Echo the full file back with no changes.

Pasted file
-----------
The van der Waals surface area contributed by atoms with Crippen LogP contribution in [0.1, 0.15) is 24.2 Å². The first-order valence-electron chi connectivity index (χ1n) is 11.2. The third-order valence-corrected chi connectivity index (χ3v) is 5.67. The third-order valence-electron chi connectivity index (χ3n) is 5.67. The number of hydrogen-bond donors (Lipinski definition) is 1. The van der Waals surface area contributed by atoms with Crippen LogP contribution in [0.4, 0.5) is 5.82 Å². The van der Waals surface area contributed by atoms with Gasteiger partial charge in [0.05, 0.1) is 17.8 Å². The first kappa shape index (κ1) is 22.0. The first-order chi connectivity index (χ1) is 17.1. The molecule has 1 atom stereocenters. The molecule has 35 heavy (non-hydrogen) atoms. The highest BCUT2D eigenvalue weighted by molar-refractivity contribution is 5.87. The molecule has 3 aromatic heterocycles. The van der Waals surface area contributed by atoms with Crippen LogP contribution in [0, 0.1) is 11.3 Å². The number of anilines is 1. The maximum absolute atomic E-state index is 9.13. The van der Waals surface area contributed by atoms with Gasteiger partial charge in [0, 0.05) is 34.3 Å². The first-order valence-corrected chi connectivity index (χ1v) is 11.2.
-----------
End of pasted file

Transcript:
The van der Waals surface area contributed by atoms with Crippen LogP contribution in [0.1, 0.15) is 24.2 Å². The first-order valence-electron chi connectivity index (χ1n) is 11.2. The third-order valence-corrected chi connectivity index (χ3v) is 5.67. The third-order valence-electron chi connectivity index (χ3n) is 5.67. The number of hydrogen-bond donors (Lipinski definition) is 1. The van der Waals surface area contributed by atoms with Crippen LogP contribution in [0.4, 0.5) is 5.82 Å². The van der Waals surface area contributed by atoms with Gasteiger partial charge in [0.05, 0.1) is 17.8 Å². The first kappa shape index (κ1) is 22.0. The first-order chi connectivity index (χ1) is 17.1. The molecule has 1 atom stereocenters. The molecule has 35 heavy (non-hydrogen) atoms. The highest BCUT2D eigenvalue weighted by molar-refractivity contribution is 5.87. The molecule has 3 aromatic heterocycles. The van der Waals surface area contributed by atoms with Crippen LogP contribution in [0, 0.1) is 11.3 Å². The number of anilines is 1. The maximum absolute atomic E-state index is 9.13. The van der Waals surface area contributed by atoms with Gasteiger partial charge in [0, 0.05) is 34.3 Å². The first-order valence-corrected chi connectivity index (χ1v) is 11.2.